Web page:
Symposium 2019 speakers
Dr John Allan MBBS, FRANZCP, PhD completed his medical training and PhD in Queensland and his psychiatry training in Adelaide.
John is the Executive Director of Mental Health Alcohol and other Drugs Branch in Queensland Health. He has been Chief Psychiatrist in both Queensland and New South Wales and led clinical services in North Queensland for 20years. He is a leader in national mental health reform, and is particularly interested smoking and mental illness. He is the President Elect of the Royal Australian and New Zealand College of Psychiatrists. He is the chair of the Safety and Quality Partnerships Standing Committee.
Andy Bell has been with the Centre for Mental Health UK since 2002. Previously working for the King’s Fund, he began as Director of Communications, becoming Deputy Chief Executive in 2009.
He is a member of the Mental Health Policy Group and was chair of the Mental Health Alliance between 2006 and 2008.
Andy has carried out research on the implementation of national mental health policies and on local mental health needs assessments. He writes a regular blog on mental health policy for the Huffington Post.
Wanda has a background in education and a lived experience of mental health services.
She has worked in a variety of consumer perspective roles since 2000, mostly at a systemic level. The roles have included Consumer Consultant, consumer researcher, educator, senior advisor, freelance worker and Senior Policy Advisor – consumer portfolio holder at DHHS.
Wanda is passionate about:
• Wanting to positively influence mental health systems
• Consumer perspective education & training for clinicians, professionals and consumers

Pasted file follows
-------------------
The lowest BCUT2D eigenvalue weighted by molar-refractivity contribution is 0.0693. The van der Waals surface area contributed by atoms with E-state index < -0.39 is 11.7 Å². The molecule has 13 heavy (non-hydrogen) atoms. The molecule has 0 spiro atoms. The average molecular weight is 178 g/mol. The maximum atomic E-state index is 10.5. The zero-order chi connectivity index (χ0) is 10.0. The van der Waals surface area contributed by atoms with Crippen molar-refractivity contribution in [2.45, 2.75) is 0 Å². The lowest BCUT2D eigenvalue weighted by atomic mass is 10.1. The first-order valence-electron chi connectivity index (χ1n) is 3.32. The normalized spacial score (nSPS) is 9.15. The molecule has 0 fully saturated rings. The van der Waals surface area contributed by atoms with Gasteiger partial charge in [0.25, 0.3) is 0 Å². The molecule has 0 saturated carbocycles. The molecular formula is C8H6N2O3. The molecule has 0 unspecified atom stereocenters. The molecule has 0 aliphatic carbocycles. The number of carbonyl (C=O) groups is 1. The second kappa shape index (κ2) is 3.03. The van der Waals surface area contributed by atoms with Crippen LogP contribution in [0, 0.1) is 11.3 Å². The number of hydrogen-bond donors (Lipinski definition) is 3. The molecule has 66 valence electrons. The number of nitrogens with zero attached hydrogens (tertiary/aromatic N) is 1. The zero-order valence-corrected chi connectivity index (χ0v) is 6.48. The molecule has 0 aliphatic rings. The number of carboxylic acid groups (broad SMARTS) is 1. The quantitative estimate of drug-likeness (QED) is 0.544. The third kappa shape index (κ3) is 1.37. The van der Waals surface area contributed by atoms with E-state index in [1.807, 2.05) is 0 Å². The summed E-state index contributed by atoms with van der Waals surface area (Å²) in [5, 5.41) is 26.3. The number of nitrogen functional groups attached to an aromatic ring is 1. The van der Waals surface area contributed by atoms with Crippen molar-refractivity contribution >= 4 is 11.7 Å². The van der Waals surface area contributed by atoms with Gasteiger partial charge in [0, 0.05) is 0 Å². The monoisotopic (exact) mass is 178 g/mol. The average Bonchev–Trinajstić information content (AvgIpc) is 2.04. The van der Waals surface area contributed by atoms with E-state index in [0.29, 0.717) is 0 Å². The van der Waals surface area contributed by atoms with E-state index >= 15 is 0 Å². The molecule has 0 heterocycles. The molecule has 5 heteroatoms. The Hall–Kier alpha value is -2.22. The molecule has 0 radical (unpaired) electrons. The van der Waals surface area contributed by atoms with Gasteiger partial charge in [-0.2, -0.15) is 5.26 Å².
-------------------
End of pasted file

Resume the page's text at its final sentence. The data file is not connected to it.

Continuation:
• Advance Directives
• Progressing and supporting the consumer workforce
Wanda’s current roles are Senior Consumer Consultant for Independent Mental Health Advocacy (IMHA) and casual consumer academic for the CPN.
Professor Jenny Bowman is a health psychologist and researcher at the University of Newcastle. Jenny is passionate about understanding and addressing physical health disparities among people with a mental health condition, and leads the Physical Health in Mental Illness (PHiMI) research team, which addresses preventive care for smoking, nutrition, alcohol use, and physical activity risk factors for people with a mental health condition.
Jenny and the PHIMI research team are undertaking a program of work focusing on strategies to increase the capacity of mental health services and community agencies to provide best practice preventive health care for people with a mental health condition. In partnership with key policy agencies, end-user organisations and consumers, this program of work strives for both scientific value and relevance to health policy and practice.
Lucy has more than 25 years commercial experience with companies including Macquarie Group and Ernst & Young working in accounting, finance and organisational psychology. Specifically, Lucy has worked in trusted advisory roles with some of Australia’s leading CEO’s, Managing Partners, Ministers and Chairs. In 2015, Lucy was named as one of the 100 Women of Influence in Australia.